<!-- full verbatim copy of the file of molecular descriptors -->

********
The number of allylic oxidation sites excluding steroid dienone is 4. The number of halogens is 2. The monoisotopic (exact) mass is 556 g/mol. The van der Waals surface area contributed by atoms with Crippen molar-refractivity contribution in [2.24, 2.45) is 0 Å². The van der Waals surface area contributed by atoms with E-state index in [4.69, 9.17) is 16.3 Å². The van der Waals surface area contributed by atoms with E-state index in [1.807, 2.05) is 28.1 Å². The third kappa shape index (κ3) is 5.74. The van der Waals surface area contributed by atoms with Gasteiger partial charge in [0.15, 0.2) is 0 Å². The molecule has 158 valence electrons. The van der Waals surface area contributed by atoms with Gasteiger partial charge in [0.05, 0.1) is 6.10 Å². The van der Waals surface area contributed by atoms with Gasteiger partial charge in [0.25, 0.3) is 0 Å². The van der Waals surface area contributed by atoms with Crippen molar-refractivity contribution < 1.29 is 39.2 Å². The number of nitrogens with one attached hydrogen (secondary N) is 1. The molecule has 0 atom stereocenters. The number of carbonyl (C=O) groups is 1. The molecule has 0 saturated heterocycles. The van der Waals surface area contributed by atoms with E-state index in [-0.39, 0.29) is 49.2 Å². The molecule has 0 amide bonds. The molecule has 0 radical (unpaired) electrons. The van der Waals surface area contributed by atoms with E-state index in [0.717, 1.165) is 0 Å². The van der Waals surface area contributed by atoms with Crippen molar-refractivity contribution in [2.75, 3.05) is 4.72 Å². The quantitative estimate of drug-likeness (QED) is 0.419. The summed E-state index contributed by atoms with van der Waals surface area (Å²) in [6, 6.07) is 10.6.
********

The number of allylic oxidation sites excluding steroid dienone is 4. The number of halogens is 2. The monoisotopic (exact) mass is 556 g/mol. The van der Waals surface area contributed by atoms with Crippen molar-refractivity contribution in [2.24, 2.45) is 0 Å². The van der Waals surface area contributed by atoms with E-state index in [4.69, 9.17) is 16.3 Å². The van der Waals surface area contributed by atoms with E-state index in [1.807, 2.05) is 28.1 Å². The third kappa shape index (κ3) is 5.74. The van der Waals surface area contributed by atoms with Gasteiger partial charge in [0.15, 0.2) is 0 Å². The molecule has 158 valence electrons. The van der Waals surface area contributed by atoms with Gasteiger partial charge in [0.05, 0.1) is 6.10 Å². The van der Waals surface area contributed by atoms with Gasteiger partial charge in [0.25, 0.3) is 0 Å². The van der Waals surface area contributed by atoms with Crippen molar-refractivity contribution < 1.29 is 39.2 Å². The number of nitrogens with one attached hydrogen (secondary N) is 1. The molecule has 0 atom stereocenters. The number of carbonyl (C=O) groups is 1. The molecule has 0 saturated heterocycles. The van der Waals surface area contributed by atoms with E-state index in [-0.39, 0.29) is 49.2 Å². The molecule has 0 amide bonds. The molecule has 0 radical (unpaired) electrons. The van der Waals surface area contributed by atoms with E-state index in [0.717, 1.165) is 0 Å². The van der Waals surface area contributed by atoms with Crippen molar-refractivity contribution in [2.75, 3.05) is 4.72 Å². The quantitative estimate of drug-likeness (QED) is 0.419. The summed E-state index contributed by atoms with van der Waals surface area (Å²) in [6, 6.07) is 10.6.